Bernstein and Hawke after the screening

Hawke does appear on screen, briefly early on and then again towards the end where he introduces Bernstein’s return to public performance (he had given it up many decades ago after a well-reviewed performance at Alice Tully Hall nearly crippled him with nerves and doubt about the industry’s integrity) to a small group of pupils and recognizable faces (Mark Ruffalo can be seen in the crowd, but don’t blink or you’ll miss it). In another way that it plays as an opposite of Boyhood, Seymour: An Introduction settles for telling the story of one man rather than hoping to tell a story of more wider-reaching grasp. I think the film certainly could have benefited perhaps from more exploration of the Upper West Side's role in the forming of these prodigal talents as well more insight into Bernstein's place amongst modern musicians from people who aren't his friends or students. I just wish the film had a bit more meat on its bones to make it a more memorable introduction. B-


Seymour: An Introduction screens on Saturday Sep 27 (12pm) and Monday Sep 29 (9pm). NYFF will also host "An Evening with Ethan Hawke" on Tuesday Sep 30 (6pm).


Say What, Emma & Ethan?

The first still from a movie called Regression starring Ethan Hawke and Emma Watson. You captioned it and dialogued it. It's time to name the winner, who chooses the new banner theme.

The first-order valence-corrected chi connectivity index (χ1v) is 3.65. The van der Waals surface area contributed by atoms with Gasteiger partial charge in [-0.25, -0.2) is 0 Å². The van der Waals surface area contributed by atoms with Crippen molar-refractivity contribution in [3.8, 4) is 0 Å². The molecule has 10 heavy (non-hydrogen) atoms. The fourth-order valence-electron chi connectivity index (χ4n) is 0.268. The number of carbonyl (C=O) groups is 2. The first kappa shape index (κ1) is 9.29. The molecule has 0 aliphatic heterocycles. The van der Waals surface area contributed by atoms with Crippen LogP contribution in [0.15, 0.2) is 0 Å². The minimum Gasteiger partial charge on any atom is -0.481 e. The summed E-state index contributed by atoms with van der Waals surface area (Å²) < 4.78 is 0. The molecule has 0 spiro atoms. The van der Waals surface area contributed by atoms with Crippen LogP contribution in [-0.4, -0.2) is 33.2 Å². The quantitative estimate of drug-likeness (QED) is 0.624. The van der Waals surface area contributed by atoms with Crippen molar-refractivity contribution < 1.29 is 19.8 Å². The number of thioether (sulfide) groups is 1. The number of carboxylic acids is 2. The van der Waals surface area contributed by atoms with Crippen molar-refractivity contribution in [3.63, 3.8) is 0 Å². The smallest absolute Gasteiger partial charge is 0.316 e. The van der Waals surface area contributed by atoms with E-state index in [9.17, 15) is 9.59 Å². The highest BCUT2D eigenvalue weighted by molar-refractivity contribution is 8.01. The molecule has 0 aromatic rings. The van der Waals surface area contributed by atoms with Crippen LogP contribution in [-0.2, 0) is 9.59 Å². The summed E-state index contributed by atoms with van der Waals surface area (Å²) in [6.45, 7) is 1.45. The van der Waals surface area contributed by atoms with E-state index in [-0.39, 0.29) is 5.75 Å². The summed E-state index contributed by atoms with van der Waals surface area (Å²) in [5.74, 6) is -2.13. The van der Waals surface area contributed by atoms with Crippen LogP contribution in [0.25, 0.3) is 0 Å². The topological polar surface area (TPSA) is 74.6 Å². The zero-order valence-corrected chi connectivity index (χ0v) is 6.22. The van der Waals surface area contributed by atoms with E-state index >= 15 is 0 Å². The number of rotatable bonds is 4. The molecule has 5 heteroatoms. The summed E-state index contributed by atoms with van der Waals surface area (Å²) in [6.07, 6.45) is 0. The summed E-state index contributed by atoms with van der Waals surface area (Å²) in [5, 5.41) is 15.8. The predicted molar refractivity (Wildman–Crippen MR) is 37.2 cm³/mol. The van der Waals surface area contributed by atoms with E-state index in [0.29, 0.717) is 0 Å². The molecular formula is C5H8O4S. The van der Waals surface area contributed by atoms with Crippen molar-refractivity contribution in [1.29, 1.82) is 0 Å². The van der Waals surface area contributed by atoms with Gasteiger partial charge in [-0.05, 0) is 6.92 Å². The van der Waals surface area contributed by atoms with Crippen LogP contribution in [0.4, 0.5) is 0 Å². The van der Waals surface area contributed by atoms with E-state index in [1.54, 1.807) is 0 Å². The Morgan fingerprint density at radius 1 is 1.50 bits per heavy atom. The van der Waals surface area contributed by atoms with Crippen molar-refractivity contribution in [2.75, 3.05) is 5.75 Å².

"I'm sorry it has to come to this, but......five points WILL be taken from Gryffindor."
-Jake D 

Choose your banner theme, Jake!


Link is an Open Door

Cinema Blend Sebastian Stan, the Winter Soldier himself, has a nine picture deal with Marvel Studios (!)
Vanity Fair Lee Pace stars in a new series AMC hopes can replace Mad Men. Yeah, good luck with that. I especially worry that they're going for another anti-hero. Mad Men and Breaking Bad weren't exactly standard fare when they started. You have to offer something new once imitators are a dime a dozen on every channel. 
The Playlist first images from the new Dardenne Bros film starring Marion Cotillard as a woman about to lose her job

Marion Cotillard would like you to share an ice cream cone with her

IndieWire intriguing interview with Ethan Hawke, who seems to understand his own limitations and his career
Playbill a live album of West Side Story with Cheyenne Jackson as Tony is coming soon
i09 the next X-Men movie will be set in the 1980s 
The Wire reminds you to finally watch Darren Aronofsky's Pi since it's Pi day (3/14). You need to jump because it's almost over 
Coming Soon Captain America 3 is playing "chicken" with Batman vs. Superman, both slated the same weekend in May 2016. 

Today's Watch
I guess Frozen's "Let it Go" has run its course and now people are on to "Love is an Open Door". This video is so adorbs, cute parents perfectly lipsynching the duet while their daughter ignores them in the back.  


We Can't Wait #9: Boyhood

[Editor's Note: We Can't Wait is a Team Experience series, in which we highlight our top 14 most anticipated films of 2014. Here's Tim Brayton on Boyhood.]

Richard Linklater’s 12-years-in-production epic follows one child from age 7 to 18, as he and his parents grow up in front of our eyes. There’s no readily apparent plot details beyond that --  unless you're reading spoilers from Sundance reviews -- but I’m hoping for robot vampires.

Director-producer-conceiver Linklater is joined by his ever-ready partner in long-form narrative, Ethan Hawke, as well as Patricia Arquette. Ellar Coltrane, in the longest-gestating breakthrough performance of all time, stars as the boy himself.